Bass Fishing Jerkbait

Floating Rogues for Spawning and Postspawn Bass

A floating Rattlin’ Rogue in custom-painted colors is one of Ed Franko’s favorite topwater lures in the spring.
A floating Rattlin’ Rogue in custom-painted colors is one of Ed Franko’s favorite topwater lures in the spring.

Ed Franko sometimes thinks “old school” when selecting his lures for bass fishing.

The Lake of the Ozarks guide likes to fish occasionally with retro lures, and one of his old-time favorites for catching bass in the spring is a Smithwick Rattlin’ Rogue floating stickbait. Franko started fishing floating stickbaits in the mid-1970s on Lake Ouachita when he discovered the Whopper Stopper Hellcat. “I always had such a good time with that, and I have always enjoyed fishing topwater baits,” Franko says. “There is nothing more exciting in my book than having a fish come up and blast it.”

When the Hellcat was discontinued, and Franko had trouble finding more of the baits, he switched to the floating Rogue for his topwater tactic. He prefers using the floating model rather than the suspending Rogue because the floater works better as a surface lure. 

The proprietor of Big Ed’s Guide Service relies on his floating Rogue during the spawn and post-spawn. “As soon as I start seeing fish up on beds, then I will start throwing it,” Franko says.  He usually works the lure in the backs of spawning pockets where he sees bass on nests.  The floating Rogue will catch bass on nests or cruising the shallows during the spawn. It is also an effective lure for catching bass protecting fry during the post-spawn, so Franko suggests the lure remains productive for a month or more during the spring.

His floating Rogue tactic produces strikes during the low light conditions of early morning and late evening.  “It works extremely well on a cloudy day and in the rain,” Franko says. “If you have a little misty rain, it is on fire.”  Franko also likes a slight chop on the water, but if the surface is too choppy, he switches to a splashier topwater such as a Zara Spook.

The floating Rogue also works well for Franko in calm weather when the water surface is slick. “The reason you can get by with that is because the lure is quiet,” he says. “It is not a loud bait.  Everything nowadays flutters, sputters, or whines in some way, and the noisier it is, the better. Well, this is something the fish haven’t seen, and it is quiet.”  So the Rogue is an ideal finesse-style surface lure for fishing in clear water.

Guide Ed Franko works a floating Rattlin’ Rogue in spawning pockets to catch cruising or nesting bass.
Guide Ed Franko works a floating Rattlin’ Rogue in spawning pockets to catch cruising or nesting bass.

The only modification Franko makes on his Rogues is changing the lure's color.  He paints the lure with an airbrush, coloring it with a red head, yellow back, white belly, and a splash of red on the belly.  The color combination helps him see the lure better on the surface and when it dives in the water. Franko believes bass dislike the colors because the fish frequently smash his topwater offering. “I don’t know why they dislike it so much, but there are days when they will hit it as soon as it hits the water,” he says.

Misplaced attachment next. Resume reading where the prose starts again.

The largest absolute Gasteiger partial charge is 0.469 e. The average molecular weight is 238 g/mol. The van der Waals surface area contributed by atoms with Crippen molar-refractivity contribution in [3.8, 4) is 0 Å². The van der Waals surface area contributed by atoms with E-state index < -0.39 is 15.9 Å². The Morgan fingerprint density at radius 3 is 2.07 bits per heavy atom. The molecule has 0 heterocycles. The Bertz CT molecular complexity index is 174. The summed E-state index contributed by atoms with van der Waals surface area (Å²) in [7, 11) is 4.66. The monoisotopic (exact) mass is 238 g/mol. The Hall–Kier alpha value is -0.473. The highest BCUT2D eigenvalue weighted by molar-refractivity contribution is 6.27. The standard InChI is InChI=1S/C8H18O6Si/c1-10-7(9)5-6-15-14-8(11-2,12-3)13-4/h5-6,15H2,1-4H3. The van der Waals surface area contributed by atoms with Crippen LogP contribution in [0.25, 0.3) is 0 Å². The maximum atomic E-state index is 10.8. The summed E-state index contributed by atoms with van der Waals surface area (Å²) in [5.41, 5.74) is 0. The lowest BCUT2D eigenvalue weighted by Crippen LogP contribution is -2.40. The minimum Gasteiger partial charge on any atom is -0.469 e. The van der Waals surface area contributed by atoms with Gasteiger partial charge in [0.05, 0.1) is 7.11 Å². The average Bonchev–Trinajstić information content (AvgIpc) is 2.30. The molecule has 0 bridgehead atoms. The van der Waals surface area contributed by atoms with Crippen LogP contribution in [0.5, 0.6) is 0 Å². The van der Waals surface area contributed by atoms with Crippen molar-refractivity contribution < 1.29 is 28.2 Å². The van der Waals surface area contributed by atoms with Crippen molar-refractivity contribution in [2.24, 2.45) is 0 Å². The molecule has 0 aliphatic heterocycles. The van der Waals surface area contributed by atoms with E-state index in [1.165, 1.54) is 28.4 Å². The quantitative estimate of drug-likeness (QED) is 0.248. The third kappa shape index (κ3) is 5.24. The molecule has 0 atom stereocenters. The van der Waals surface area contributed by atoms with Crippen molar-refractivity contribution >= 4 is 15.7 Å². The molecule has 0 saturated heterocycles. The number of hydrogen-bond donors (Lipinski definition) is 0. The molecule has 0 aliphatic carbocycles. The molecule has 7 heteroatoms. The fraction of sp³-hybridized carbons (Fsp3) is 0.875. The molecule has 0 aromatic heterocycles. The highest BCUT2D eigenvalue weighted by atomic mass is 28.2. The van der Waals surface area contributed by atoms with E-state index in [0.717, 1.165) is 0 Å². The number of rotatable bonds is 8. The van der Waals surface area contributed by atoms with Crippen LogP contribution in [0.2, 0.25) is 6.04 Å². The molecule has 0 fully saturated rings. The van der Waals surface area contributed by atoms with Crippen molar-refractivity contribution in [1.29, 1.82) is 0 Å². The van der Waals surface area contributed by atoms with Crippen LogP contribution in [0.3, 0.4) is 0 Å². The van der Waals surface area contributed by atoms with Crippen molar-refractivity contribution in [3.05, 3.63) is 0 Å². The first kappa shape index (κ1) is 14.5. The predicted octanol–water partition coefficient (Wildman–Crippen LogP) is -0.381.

Whenever he spots bass in the spawning pockets, Franko throws his Rogue to the shallows and waits for the rings from the lure’s splashdown to disappear.  “Then I just barely pop it or twitch it a little bit, so it swims a little bit and then comes back to the surface,” he said. Franko repeats the sequence, working the lure out to water in the 4 to 5-foot range, then reels in the lure to cast to another spot.  While fan-casting the pocket, Franko might vary his retrieve until he finds a sequence the fish prefer. 

Franko frequently sets up his clients with floating Rogues because the lures are easy for them to work.  “The only thing I have to worry about with them is sometimes they throw the lures up in the trees,” he says.

The floating Rogue can be thrown on either spinning or baitcasting tackle, but Franko prefers employing a baitcast reel because he can cast the Rogue more accurately.  The gear for his floating Rogue includes a 6-foot, 7-inch medium-fast action Lew’s Speed Stick jerkbait rod matched with a Lew’s baitcast reel. Franko fills his reel with 10-pound monofilament, which he prefers over fluorocarbon because the monofilament floats, whereas fluorocarbon sinks and creates too much of a bow in the line when the Rogue sits on the surface.

If a bass blows up on the floating Rogue and misses, Franko lets the lure sit for a while to see if the fish will return and nose it.  If Franko sees the bass near his lure, he will twitch the Rogue, and usually, the fish will blast it.  Sometimes the fish will follow the lure when he keeps twitching it and will eventually take a swipe at the Rogue, especially if he retrieves the lure faster.  Whenever bass short strike his Rogue, Franko will make another cast to the same spot to see if the fish will hit the stickbait again.

The Missouri guide warns that patience is required when setting the hook after a bass blows up on the Rogue. “The biggest thing with that lure is you don’t want to set the hook when you hear the splash because if you do, you will take it away from that fish, and it will never get a chance to get ahold of the lure,” Franko says. “So you want to wait until you feel a little pull, and once you feel that little bit of weight, you sweep the rod. Then keep the rod at about the 11 o’clock position and continue to reel.”

When bass are on beds or protecting fry, try a lure from the good old days for fun topwater action.

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